Bahama Bob's Rumstyles

Wednesday, August 30, 2017

What is it that Yeast Really Does in Rum Making?

Filling the Fermenter with Molasses
     Water, a derivative of the sugar cane and yeast, one of the three raw materials needed to make

Rum, but can it have an impact on the flavor of the rum?   Function or flavor?  Yeast’s primary role in rum-making is to ferment sugar and produce alcohol. 
     It’s not as simple as who is right. You need yeast to make rum. It is one of the three elements permitted in rules to make rum. The question is does the yeast used have a direct effect on specific flavors in the new rum?  There are different opinions on this subject depending on where in the world and what type of spirit you are making.  American Bourbon producers and the Japanese will use strains unique to their distillery.

Fermentation Underway
     Yeast is a single-celled fungus which comes in a multitude of different species.  Distillers have been known to go to extremes when it comes to their yeasts, even to the point of guarding them and their strain as a proprietary part of their spirit.   Distillers have learned to utilize yeast’s ability to mutate and be bred in such a manner that will produce specific aromas.   In all cases, the yeast eats the sugar and produces alcohol, carbon dioxide and heat, but in this process flavors are created.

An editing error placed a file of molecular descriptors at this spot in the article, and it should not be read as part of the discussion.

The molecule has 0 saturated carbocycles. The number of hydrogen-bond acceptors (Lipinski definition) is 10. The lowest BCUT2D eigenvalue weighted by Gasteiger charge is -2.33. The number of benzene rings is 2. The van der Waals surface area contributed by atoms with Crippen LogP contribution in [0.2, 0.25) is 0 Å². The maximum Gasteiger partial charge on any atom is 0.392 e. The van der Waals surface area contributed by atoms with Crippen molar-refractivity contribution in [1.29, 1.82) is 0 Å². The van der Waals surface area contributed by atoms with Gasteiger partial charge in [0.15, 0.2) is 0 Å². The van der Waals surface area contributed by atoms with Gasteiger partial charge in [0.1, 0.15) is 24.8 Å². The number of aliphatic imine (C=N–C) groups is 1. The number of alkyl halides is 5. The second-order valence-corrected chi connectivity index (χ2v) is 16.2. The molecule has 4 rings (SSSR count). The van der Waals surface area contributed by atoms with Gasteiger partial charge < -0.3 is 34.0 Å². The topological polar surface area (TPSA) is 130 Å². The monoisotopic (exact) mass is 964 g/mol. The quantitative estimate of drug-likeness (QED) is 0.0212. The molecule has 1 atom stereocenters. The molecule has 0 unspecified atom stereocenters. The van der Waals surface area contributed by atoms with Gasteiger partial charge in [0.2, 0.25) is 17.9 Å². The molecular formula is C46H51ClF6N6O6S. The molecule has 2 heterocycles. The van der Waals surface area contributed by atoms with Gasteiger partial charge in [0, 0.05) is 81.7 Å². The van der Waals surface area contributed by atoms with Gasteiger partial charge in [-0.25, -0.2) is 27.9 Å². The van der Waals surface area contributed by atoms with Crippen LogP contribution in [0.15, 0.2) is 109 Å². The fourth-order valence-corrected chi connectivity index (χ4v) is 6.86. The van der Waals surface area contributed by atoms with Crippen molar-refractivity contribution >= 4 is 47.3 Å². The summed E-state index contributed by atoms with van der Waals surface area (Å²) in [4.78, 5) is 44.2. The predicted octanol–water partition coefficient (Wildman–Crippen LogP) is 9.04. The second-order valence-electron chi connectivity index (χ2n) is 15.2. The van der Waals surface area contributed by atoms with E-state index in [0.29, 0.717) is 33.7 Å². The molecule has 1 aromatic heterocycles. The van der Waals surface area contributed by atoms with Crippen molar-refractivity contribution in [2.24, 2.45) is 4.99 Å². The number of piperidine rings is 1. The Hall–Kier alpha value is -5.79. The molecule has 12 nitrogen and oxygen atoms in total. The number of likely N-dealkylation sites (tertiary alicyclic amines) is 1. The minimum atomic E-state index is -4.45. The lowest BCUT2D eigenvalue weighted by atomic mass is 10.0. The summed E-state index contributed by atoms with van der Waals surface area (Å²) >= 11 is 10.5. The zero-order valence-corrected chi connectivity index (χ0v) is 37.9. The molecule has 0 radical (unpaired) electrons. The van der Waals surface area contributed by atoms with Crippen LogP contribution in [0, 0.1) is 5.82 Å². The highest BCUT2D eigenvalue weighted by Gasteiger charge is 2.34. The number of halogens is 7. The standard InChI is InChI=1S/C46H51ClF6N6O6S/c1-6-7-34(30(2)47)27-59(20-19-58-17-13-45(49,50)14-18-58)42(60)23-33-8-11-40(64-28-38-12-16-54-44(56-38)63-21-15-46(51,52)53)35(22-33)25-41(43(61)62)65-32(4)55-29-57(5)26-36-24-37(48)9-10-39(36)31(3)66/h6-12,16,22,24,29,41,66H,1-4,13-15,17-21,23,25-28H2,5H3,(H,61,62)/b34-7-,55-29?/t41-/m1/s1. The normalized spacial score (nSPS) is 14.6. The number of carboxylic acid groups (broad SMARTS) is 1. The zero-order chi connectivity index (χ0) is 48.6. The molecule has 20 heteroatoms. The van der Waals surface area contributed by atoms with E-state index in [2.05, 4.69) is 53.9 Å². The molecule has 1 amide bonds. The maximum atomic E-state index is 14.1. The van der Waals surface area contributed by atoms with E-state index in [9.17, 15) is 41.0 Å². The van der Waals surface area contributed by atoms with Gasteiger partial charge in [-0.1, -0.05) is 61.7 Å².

“The species isolated and used by the industry are called Saccharomyces cerevisiae, but there are many strains of this, all of which give different flavor profiles – a Champagne yeast will be different to a red wine yeast, while the multitude of yeasts used by brewers are key to the huge range of different flavors produced in beer and wine.  Yeast is also continually breaking down sugars and proteins into amino acids, these are the building blocks of flavors.  This chemical reaction is the basis of individual flavor, and yeasts can be bred to enhance specific elements that create these flavors.”
There is a very complete article on this subject that was very well written by the “Whiskey Professor at .   You might want to give this article a good look if you are interested in the subject.
Heavy Duty Fermentation as Yeast is in Action
     Richard Seale, a well known Rum producer, made the following comments about the subject.  “People are often surprised that we do not boast our very own ‘proprietary yeast strain’ like every other rum distiller does to stale effect.  Sorry to disappoint, our approach is more akin to our Scottish brethren.”   “I was visiting a Bourbon distillery in Kentucky recently and was told how important yeast was in the making of their flavor. But, when I asked the same question in Scotland, I was told that yeast didn’t make a difference at all. Who is right?”

     This is a subject that has been up for debate since the beginning of time when It comes to spirit production.  I personally feel like there might be something there, but there are things that make a bigger impact on how the finished product tastes and smells.